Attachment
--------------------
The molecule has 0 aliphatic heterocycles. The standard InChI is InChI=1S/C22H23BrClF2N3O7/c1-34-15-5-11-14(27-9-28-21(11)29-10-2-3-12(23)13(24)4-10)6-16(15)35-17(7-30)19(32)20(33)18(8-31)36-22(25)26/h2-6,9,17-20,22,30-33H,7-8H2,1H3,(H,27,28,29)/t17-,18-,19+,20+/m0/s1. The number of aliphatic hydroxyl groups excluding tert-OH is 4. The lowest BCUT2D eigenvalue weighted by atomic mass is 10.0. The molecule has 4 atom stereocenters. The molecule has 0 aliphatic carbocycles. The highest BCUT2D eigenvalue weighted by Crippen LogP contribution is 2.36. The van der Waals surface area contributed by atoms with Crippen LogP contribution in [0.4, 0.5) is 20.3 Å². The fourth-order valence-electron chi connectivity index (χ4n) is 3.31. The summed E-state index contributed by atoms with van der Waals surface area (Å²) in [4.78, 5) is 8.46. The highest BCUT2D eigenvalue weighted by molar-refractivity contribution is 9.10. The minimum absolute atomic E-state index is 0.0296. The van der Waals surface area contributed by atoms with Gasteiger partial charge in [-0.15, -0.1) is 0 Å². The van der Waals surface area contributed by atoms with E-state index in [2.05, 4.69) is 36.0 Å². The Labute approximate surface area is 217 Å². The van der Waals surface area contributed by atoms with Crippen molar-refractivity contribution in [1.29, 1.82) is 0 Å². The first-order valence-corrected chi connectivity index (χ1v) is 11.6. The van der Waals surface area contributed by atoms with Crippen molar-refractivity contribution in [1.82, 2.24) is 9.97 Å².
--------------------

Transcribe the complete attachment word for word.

The molecule has 0 aliphatic heterocycles. The standard InChI is InChI=1S/C22H23BrClF2N3O7/c1-34-15-5-11-14(27-9-28-21(11)29-10-2-3-12(23)13(24)4-10)6-16(15)35-17(7-30)19(32)20(33)18(8-31)36-22(25)26/h2-6,9,17-20,22,30-33H,7-8H2,1H3,(H,27,28,29)/t17-,18-,19+,20+/m0/s1. The number of aliphatic hydroxyl groups excluding tert-OH is 4. The lowest BCUT2D eigenvalue weighted by atomic mass is 10.0. The molecule has 4 atom stereocenters. The molecule has 0 aliphatic carbocycles. The highest BCUT2D eigenvalue weighted by Crippen LogP contribution is 2.36. The van der Waals surface area contributed by atoms with Crippen LogP contribution in [0.4, 0.5) is 20.3 Å². The fourth-order valence-electron chi connectivity index (χ4n) is 3.31. The summed E-state index contributed by atoms with van der Waals surface area (Å²) in [4.78, 5) is 8.46. The highest BCUT2D eigenvalue weighted by molar-refractivity contribution is 9.10. The minimum absolute atomic E-state index is 0.0296. The van der Waals surface area contributed by atoms with Gasteiger partial charge in [-0.15, -0.1) is 0 Å². The van der Waals surface area contributed by atoms with E-state index in [2.05, 4.69) is 36.0 Å². The Labute approximate surface area is 217 Å². The van der Waals surface area contributed by atoms with Crippen molar-refractivity contribution in [1.29, 1.82) is 0 Å². The first-order valence-corrected chi connectivity index (χ1v) is 11.6. The van der Waals surface area contributed by atoms with Crippen molar-refractivity contribution in [1.82, 2.24) is 9.97 Å².